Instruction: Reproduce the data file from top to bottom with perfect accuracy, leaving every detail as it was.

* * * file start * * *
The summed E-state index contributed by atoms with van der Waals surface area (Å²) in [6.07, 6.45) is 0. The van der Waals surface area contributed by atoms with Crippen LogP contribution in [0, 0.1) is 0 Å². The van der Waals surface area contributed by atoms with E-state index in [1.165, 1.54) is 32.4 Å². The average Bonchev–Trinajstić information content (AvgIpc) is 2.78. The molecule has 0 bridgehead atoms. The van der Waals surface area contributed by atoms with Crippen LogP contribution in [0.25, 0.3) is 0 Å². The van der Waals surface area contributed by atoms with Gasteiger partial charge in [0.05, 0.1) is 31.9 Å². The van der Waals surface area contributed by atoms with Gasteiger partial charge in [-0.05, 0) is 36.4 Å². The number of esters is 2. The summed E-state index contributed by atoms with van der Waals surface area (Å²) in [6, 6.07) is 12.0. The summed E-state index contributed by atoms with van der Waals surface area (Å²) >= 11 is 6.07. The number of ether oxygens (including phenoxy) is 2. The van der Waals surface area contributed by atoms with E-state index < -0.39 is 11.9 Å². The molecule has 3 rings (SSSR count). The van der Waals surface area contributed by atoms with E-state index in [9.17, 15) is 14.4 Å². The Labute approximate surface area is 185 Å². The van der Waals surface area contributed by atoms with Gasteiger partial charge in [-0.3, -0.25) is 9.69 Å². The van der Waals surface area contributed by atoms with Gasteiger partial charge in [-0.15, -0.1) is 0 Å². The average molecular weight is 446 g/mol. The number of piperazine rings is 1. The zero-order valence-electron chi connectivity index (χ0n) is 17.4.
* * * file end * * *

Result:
The summed E-state index contributed by atoms with van der Waals surface area (Å²) in [6.07, 6.45) is 0. The van der Waals surface area contributed by atoms with Crippen LogP contribution in [0, 0.1) is 0 Å². The van der Waals surface area contributed by atoms with E-state index in [1.165, 1.54) is 32.4 Å². The average Bonchev–Trinajstić information content (AvgIpc) is 2.78. The molecule has 0 bridgehead atoms. The van der Waals surface area contributed by atoms with Crippen LogP contribution in [0.25, 0.3) is 0 Å². The van der Waals surface area contributed by atoms with Gasteiger partial charge in [0.05, 0.1) is 31.9 Å². The van der Waals surface area contributed by atoms with Gasteiger partial charge in [-0.05, 0) is 36.4 Å². The number of esters is 2. The summed E-state index contributed by atoms with van der Waals surface area (Å²) in [6, 6.07) is 12.0. The summed E-state index contributed by atoms with van der Waals surface area (Å²) >= 11 is 6.07. The number of ether oxygens (including phenoxy) is 2. The van der Waals surface area contributed by atoms with E-state index < -0.39 is 11.9 Å². The molecule has 3 rings (SSSR count). The van der Waals surface area contributed by atoms with E-state index in [9.17, 15) is 14.4 Å². The Labute approximate surface area is 185 Å². The van der Waals surface area contributed by atoms with Gasteiger partial charge in [-0.3, -0.25) is 9.69 Å². The van der Waals surface area contributed by atoms with Gasteiger partial charge in [-0.15, -0.1) is 0 Å². The average molecular weight is 446 g/mol. The number of piperazine rings is 1. The zero-order valence-electron chi connectivity index (χ0n) is 17.4.